Tag Archives: empowerment

Respect at work

Respect at workRespect is in many organisations a core value, but how can you explain something this essential to you colleagues? Respect is hard to explain because we are used to be treated with respect. My experience at a construction site to taught me that respect at work starts with treating each other as equals, open communication and sharing information. This in order that your colleagues can think along and take initiative. You steer on results and now the ‘how’.

Respect is something many organisations have in their core values, but what does it actually mean? Many times I have tried to find the correct formulation and an example that suits, but we were always stuck after the “for getting respect, you first need to give respect” tagline.

Respect is hard to explain because we are used to be treated with respect. It was only after doing something completely else, that I experienced what it was to be treated without respect. That’s why it’s hard to explain respect from my current employment because I have almost always been treated with respect. But sometimes I come in a completely other environment. One where I don’t have prior knowledge or training. One where I don’t have acquired experience in the field. It is a construction site. At my home or at a site where friends or family are building or redecorating their house.

On a construction site, I’m a newbie. The palms of my hands don’t lie: I’m used to desk work. On a construction site I have the knowledge of a newbie and I act as a newbie. Surrounded by experienced experts I do my best to help and assist. In some cases I’m treated with respect, in other cases I’m not.

Some examples of being treated without respect:

  • When I don’t do my work good enough, work is taken out of my hands and done by the lead himself.
  • I cannot understand the professional because he uses jargon I don’t know.
  • When I don’t know something, the professional acts as if it’s common knowledge and I’m missing out.
  • Knowledge and information is only shared if really needed and only at the time needed.
  • The professional is telling me in every detail exactly what to do instead of allowing me to fill in my work myself.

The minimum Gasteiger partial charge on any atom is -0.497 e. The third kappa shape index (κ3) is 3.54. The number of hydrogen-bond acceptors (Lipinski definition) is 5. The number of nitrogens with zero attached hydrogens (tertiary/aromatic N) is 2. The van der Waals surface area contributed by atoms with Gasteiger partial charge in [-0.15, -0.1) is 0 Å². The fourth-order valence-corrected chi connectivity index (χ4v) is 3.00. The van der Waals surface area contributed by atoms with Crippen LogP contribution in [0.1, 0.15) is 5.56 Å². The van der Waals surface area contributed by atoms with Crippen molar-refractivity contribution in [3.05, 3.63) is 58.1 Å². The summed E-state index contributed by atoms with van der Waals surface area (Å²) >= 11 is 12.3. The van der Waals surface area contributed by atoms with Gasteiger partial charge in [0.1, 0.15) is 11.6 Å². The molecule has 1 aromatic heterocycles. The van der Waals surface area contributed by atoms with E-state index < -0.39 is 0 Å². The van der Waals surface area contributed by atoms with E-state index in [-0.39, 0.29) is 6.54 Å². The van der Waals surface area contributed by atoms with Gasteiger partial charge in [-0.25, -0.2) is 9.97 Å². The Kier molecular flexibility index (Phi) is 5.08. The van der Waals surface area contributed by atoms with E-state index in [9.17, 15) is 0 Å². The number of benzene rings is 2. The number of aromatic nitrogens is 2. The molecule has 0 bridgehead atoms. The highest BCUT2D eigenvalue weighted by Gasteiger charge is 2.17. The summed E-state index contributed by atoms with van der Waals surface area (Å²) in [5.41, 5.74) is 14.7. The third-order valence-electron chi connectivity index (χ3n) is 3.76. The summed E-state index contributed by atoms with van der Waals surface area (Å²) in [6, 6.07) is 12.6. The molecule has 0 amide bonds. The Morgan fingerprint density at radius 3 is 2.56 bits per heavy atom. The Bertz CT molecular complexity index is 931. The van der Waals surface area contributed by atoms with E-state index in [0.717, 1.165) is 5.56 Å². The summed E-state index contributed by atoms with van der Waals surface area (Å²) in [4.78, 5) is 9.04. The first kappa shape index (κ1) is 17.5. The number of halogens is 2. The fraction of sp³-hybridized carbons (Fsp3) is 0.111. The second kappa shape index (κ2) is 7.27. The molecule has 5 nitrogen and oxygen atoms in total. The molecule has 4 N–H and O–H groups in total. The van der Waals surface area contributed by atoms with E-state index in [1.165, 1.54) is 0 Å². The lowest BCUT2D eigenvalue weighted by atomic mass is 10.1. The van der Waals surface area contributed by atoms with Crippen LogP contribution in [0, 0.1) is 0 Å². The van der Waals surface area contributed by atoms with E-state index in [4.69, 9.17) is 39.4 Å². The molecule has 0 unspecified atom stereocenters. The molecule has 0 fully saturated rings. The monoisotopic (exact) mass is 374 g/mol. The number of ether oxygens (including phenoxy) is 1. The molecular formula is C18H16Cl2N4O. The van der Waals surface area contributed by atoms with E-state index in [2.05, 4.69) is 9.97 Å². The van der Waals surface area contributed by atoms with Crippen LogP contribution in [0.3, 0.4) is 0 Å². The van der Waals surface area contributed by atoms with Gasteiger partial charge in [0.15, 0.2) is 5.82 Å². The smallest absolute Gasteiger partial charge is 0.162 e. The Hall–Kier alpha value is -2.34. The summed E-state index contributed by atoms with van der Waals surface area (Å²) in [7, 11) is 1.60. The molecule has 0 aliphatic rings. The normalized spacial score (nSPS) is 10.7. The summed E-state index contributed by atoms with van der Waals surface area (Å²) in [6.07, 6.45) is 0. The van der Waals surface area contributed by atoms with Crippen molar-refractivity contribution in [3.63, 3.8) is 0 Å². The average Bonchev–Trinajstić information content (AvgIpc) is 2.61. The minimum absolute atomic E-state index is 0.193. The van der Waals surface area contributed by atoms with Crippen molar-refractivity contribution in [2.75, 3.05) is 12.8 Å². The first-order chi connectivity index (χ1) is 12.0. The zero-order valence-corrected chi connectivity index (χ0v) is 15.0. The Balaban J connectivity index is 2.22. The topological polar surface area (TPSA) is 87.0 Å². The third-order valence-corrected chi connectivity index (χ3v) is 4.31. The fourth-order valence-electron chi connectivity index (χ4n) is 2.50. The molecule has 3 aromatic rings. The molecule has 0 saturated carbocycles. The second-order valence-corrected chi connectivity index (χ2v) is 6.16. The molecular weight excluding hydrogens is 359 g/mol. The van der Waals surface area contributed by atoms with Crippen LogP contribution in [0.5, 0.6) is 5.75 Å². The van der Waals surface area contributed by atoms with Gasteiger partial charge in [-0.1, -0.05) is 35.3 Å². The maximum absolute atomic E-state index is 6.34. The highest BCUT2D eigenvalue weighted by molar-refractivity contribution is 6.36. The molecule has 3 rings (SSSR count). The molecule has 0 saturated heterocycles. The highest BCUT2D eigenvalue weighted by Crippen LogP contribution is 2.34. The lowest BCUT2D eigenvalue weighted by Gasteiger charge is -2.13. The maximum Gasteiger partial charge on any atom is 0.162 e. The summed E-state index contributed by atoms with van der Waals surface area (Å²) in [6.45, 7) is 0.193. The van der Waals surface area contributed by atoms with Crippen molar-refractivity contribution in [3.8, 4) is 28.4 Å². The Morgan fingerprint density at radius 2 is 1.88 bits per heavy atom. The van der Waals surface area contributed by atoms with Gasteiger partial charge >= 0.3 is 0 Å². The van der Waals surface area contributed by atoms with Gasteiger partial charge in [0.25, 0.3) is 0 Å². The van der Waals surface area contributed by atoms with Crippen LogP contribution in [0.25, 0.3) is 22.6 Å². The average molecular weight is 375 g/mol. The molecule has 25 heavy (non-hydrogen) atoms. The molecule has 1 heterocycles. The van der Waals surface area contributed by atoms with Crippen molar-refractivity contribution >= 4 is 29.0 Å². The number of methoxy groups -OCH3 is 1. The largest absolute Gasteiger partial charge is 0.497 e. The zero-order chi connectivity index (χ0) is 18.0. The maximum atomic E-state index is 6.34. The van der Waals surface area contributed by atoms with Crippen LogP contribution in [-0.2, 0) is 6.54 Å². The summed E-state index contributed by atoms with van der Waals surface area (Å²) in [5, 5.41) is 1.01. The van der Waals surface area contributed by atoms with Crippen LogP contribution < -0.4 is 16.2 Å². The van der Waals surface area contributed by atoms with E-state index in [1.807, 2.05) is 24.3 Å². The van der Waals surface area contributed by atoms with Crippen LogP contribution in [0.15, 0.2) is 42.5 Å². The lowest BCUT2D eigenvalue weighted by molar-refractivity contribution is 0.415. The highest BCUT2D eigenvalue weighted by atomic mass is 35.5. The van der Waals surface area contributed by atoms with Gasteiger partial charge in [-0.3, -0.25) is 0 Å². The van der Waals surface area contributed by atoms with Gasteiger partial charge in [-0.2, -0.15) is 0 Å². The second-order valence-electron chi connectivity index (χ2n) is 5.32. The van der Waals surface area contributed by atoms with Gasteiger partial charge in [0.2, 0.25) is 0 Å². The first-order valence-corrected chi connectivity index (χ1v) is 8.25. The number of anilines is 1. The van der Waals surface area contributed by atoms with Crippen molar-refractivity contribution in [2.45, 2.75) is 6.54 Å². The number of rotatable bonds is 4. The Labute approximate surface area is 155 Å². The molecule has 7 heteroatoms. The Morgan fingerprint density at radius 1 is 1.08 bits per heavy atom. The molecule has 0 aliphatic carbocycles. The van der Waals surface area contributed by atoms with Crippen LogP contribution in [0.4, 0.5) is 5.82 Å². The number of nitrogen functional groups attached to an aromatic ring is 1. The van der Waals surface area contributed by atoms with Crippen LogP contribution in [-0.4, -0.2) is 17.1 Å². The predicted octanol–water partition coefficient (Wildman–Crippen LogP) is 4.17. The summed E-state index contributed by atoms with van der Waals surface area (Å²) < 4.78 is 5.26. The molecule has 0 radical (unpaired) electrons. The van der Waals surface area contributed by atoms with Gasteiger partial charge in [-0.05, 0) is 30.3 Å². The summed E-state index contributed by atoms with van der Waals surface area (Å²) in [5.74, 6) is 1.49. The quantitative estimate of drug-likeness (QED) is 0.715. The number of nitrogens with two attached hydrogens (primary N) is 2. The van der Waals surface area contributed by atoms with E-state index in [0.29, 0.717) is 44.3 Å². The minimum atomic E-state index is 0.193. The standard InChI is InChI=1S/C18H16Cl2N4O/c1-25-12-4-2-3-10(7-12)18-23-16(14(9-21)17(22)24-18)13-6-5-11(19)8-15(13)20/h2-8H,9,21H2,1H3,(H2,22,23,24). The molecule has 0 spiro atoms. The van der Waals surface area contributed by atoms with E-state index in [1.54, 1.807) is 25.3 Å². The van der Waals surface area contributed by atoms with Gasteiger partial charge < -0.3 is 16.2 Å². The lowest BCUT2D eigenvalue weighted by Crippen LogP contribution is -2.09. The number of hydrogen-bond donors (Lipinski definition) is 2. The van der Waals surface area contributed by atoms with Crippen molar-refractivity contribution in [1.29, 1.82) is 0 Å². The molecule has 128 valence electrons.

• I’m only told the next step in line and don’t know how the end result should look like. This makes it impossible to think along, find solutions and take initiative.

To summarize the above, the other party is not treating me as an equal. I’m happy to admit that all of this didn’t occur on one occasion, but is mere a summary of everything I experienced during the years. I must also admit that in some cases I was ready to heat my head against the wall.

So how should you treat your colleagues with respect?

  • Treat them as an equal. (this is were our first punch line “give respect to receive” dissolved)
  • Keep communication open and share information.
  • Offer the opportunity to think along.
  • Offer the space to take initiative.
  • Steer on output (results) and not on input (the ‘how’).
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Empowerment rocks!

Foo Fighters drummer - Taylor Hawkins

Foo Fighters drummer – Taylor Hawkins

Six empowerment lessons from the rock industry by looking at the history of the Foo Fighters.

The Foo Fighters are a rock band that got popular in the nineties, made it through the two-thousands and still are popular in the two thousand and tens. During the years the setting of the band changed and a lot has to do with how the lead singer, Dave Grohl, changed his leadership style.

Dave Grohl came free from the popular band Nirvana after dissolution after the tragic suicide of lead singer, Kurt Cobain. In Nirvana, Dave was as drummer responsible for the heart beat of the band. But Dave had more talents than only drumming: he also could play the guitar and bass. He even could sing very well! After some solo (re)work, he started the Foo Fighters band with him as lead singer.

In the first set-up with the band, the drummer was William Goldsmith. When recording the album “The Colour and the Shape” in 1997, William was responsible for all drum parties. Dave Grohl had set a high ambition level and wanted only the best for the new CD. Because of his drumming experience in Nirvana, he knew very well how to play the drums and was not satisfied with the current recordings of William. When William was away for a while, Dave picked up his old drum sticks and redid all the drum parties of the CD in the way that he wanted them to sound. When William came back and was notified of this, he was very disappointed. Not very long after this event William decided to quit the band.